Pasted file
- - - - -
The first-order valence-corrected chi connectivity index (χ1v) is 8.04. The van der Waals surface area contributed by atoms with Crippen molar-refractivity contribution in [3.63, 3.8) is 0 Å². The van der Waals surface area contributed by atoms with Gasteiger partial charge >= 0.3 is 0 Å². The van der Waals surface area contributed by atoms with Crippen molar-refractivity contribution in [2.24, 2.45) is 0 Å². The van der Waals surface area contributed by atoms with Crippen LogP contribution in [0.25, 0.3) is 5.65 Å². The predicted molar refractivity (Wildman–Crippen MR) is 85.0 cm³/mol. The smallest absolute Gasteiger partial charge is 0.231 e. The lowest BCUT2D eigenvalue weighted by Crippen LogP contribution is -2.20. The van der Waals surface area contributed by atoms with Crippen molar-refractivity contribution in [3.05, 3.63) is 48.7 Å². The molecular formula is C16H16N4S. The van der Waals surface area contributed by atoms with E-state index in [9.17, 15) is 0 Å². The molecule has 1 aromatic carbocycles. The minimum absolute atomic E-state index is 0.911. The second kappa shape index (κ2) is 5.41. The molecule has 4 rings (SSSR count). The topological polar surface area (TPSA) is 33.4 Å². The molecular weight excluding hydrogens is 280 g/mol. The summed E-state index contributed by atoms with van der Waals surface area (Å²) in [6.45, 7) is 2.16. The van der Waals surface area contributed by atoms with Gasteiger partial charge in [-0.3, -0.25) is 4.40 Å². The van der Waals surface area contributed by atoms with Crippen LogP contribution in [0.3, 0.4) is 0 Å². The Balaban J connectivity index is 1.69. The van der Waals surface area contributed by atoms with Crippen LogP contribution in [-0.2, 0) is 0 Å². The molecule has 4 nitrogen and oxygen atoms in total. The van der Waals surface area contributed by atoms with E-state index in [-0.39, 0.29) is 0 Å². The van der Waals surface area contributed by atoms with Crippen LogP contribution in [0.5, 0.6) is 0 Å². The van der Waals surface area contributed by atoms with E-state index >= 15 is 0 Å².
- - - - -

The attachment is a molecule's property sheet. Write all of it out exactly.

The first-order valence-corrected chi connectivity index (χ1v) is 8.04. The van der Waals surface area contributed by atoms with Crippen molar-refractivity contribution in [3.63, 3.8) is 0 Å². The van der Waals surface area contributed by atoms with Gasteiger partial charge >= 0.3 is 0 Å². The van der Waals surface area contributed by atoms with Crippen molar-refractivity contribution in [2.24, 2.45) is 0 Å². The van der Waals surface area contributed by atoms with Crippen LogP contribution in [0.25, 0.3) is 5.65 Å². The predicted molar refractivity (Wildman–Crippen MR) is 85.0 cm³/mol. The smallest absolute Gasteiger partial charge is 0.231 e. The lowest BCUT2D eigenvalue weighted by Crippen LogP contribution is -2.20. The van der Waals surface area contributed by atoms with Crippen molar-refractivity contribution in [3.05, 3.63) is 48.7 Å². The molecular formula is C16H16N4S. The van der Waals surface area contributed by atoms with E-state index in [9.17, 15) is 0 Å². The molecule has 1 aromatic carbocycles. The minimum absolute atomic E-state index is 0.911. The second kappa shape index (κ2) is 5.41. The molecule has 4 rings (SSSR count). The topological polar surface area (TPSA) is 33.4 Å². The molecular weight excluding hydrogens is 280 g/mol. The summed E-state index contributed by atoms with van der Waals surface area (Å²) in [6.45, 7) is 2.16. The van der Waals surface area contributed by atoms with Gasteiger partial charge in [-0.3, -0.25) is 4.40 Å². The van der Waals surface area contributed by atoms with Crippen LogP contribution in [0.3, 0.4) is 0 Å². The Balaban J connectivity index is 1.69. The van der Waals surface area contributed by atoms with Crippen LogP contribution in [-0.2, 0) is 0 Å². The molecule has 4 nitrogen and oxygen atoms in total. The van der Waals surface area contributed by atoms with E-state index in [-0.39, 0.29) is 0 Å². The van der Waals surface area contributed by atoms with Crippen LogP contribution in [0.5, 0.6) is 0 Å². The van der Waals surface area contributed by atoms with E-state index >= 15 is 0 Å².